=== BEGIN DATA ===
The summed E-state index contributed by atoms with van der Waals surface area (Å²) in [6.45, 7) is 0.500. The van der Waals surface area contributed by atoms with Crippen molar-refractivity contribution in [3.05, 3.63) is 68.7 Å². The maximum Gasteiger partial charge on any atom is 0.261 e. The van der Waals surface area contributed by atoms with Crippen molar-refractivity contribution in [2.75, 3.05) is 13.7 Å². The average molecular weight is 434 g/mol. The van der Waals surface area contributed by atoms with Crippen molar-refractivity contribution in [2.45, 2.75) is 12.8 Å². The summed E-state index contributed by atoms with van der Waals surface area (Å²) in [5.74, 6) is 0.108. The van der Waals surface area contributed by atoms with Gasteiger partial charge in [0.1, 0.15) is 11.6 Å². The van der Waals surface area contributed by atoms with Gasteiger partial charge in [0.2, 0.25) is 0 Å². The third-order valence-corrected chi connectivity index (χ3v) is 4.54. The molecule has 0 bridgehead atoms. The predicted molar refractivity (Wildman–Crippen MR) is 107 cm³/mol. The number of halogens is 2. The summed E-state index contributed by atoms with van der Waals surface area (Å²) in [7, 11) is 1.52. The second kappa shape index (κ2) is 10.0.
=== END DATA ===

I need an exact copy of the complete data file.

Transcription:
The summed E-state index contributed by atoms with van der Waals surface area (Å²) in [6.45, 7) is 0.500. The van der Waals surface area contributed by atoms with Crippen molar-refractivity contribution in [3.05, 3.63) is 68.7 Å². The maximum Gasteiger partial charge on any atom is 0.261 e. The van der Waals surface area contributed by atoms with Crippen molar-refractivity contribution in [2.75, 3.05) is 13.7 Å². The average molecular weight is 434 g/mol. The van der Waals surface area contributed by atoms with Crippen molar-refractivity contribution in [2.45, 2.75) is 12.8 Å². The summed E-state index contributed by atoms with van der Waals surface area (Å²) in [5.74, 6) is 0.108. The van der Waals surface area contributed by atoms with Gasteiger partial charge in [0.1, 0.15) is 11.6 Å². The van der Waals surface area contributed by atoms with Gasteiger partial charge in [0.2, 0.25) is 0 Å². The third-order valence-corrected chi connectivity index (χ3v) is 4.54. The molecule has 0 bridgehead atoms. The predicted molar refractivity (Wildman–Crippen MR) is 107 cm³/mol. The number of halogens is 2. The summed E-state index contributed by atoms with van der Waals surface area (Å²) in [7, 11) is 1.52. The second kappa shape index (κ2) is 10.0.